Header

UZH-Logo

Maintenance Infos

Hepatocellular carcinoma and lifestyles


Saran, Uttara; Humar, Bostjan; Kolly, Philippe; Dufour, Jean-François (2016). Hepatocellular carcinoma and lifestyles. Journal of Hepatology, 64(1):203-214.

Abstract

The majority of hepatocellular carcinoma occurs over pre-existing chronic liver diseases that share cirrhosis as an endpoint. In the last decade, a strong association between lifestyle and hepatocellular carcinoma has become evident. Abundance of energy-rich food and sedentary lifestyles have caused metabolic conditions such as obesity and diabetes mellitus to become global epidemics. Obesity and diabetes mellitus are both tightly linked to non-alcoholic fatty liver disease and also increase hepatocellular carcinoma risk independent of cirrhosis. Emerging data suggest that physical activity not only counteracts obesity, diabetes mellitus and non-alcoholic fatty liver disease, but also reduces cancer risk. Physical activity exerts significant anticancer effects in the absence of metabolic disorders. Here, we present a systematic review on lifestyles and hepatocellular carcinoma.

Abstract

The majority of hepatocellular carcinoma occurs over pre-existing chronic liver diseases that share cirrhosis as an endpoint. In the last decade, a strong association between lifestyle and hepatocellular carcinoma has become evident. Abundance of energy-rich food and sedentary lifestyles have caused metabolic conditions such as obesity and diabetes mellitus to become global epidemics. Obesity and diabetes mellitus are both tightly linked to non-alcoholic fatty liver disease and also increase hepatocellular carcinoma risk independent of cirrhosis. Emerging data suggest that physical activity not only counteracts obesity, diabetes mellitus and non-alcoholic fatty liver disease, but also reduces cancer risk. Physical activity exerts significant anticancer effects in the absence of metabolic disorders. Here, we present a systematic review on lifestyles and hepatocellular carcinoma.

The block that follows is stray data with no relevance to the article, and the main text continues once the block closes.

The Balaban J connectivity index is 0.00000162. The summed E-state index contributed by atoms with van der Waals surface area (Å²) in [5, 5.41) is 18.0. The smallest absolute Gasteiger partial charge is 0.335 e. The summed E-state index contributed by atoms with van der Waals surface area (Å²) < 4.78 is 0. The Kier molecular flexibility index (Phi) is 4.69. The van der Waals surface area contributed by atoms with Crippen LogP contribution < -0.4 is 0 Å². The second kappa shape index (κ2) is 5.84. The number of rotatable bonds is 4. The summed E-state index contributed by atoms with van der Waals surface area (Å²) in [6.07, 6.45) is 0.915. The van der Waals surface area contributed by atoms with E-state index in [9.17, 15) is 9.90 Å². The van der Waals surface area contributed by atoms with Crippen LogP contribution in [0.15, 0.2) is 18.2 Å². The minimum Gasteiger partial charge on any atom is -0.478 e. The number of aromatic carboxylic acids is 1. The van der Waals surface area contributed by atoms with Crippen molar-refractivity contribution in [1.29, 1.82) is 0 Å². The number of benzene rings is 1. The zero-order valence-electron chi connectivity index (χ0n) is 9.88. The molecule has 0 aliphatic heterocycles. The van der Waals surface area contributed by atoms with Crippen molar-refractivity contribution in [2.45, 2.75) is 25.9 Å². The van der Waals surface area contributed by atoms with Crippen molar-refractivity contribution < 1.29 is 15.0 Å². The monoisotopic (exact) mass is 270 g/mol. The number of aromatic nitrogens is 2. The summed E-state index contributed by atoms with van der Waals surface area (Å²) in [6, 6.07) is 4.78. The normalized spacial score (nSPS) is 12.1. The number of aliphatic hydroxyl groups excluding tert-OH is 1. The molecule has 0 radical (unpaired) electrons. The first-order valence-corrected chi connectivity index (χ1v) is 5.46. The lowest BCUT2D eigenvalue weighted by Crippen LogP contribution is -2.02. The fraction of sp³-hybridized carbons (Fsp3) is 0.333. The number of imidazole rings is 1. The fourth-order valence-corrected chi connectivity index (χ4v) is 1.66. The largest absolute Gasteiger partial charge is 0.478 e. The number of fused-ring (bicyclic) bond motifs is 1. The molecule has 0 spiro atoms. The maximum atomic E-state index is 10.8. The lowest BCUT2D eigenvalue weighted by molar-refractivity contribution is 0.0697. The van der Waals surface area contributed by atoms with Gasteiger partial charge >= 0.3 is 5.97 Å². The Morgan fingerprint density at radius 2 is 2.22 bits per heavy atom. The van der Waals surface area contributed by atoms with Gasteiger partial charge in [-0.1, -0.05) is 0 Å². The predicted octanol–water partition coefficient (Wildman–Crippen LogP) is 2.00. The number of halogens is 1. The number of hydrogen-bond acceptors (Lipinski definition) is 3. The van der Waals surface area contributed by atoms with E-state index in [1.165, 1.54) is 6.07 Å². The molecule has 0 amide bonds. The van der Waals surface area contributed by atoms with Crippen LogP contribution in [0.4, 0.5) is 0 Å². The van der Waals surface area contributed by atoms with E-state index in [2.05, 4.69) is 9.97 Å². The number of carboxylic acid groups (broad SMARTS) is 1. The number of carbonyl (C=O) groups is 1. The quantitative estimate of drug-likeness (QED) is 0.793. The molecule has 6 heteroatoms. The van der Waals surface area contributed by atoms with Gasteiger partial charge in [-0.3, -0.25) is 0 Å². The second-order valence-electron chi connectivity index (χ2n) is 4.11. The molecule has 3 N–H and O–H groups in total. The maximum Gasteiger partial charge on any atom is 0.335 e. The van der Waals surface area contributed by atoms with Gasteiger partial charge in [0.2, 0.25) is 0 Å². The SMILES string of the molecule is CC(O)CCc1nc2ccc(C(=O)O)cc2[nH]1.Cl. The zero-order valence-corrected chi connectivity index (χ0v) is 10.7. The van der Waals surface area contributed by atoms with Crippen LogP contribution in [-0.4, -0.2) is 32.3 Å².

Statistics

Citations

Dimensions.ai Metrics
19 citations in Web of Science®
18 citations in Scopus®
18 citations in Microsoft Academic
Google Scholar™

Altmetrics

Additional indexing

Item Type:Journal Article, refereed, further contribution
Communities & Collections:04 Faculty of Medicine > University Hospital Zurich > Clinic for Visceral and Transplantation Surgery
Dewey Decimal Classification:610 Medicine & health
Language:English
Date:January 2016
Deposited On:26 Jan 2016 11:37
Last Modified:02 Feb 2018 09:44
Publisher:Elsevier
ISSN:0168-8278
Additional Information:Review
OA Status:Closed
Publisher DOI:https://doi.org/10.1016/j.jhep.2015.08.028
PubMed ID:26341826

Download

Full text not available from this repository.
View at publisher

Get full-text in a library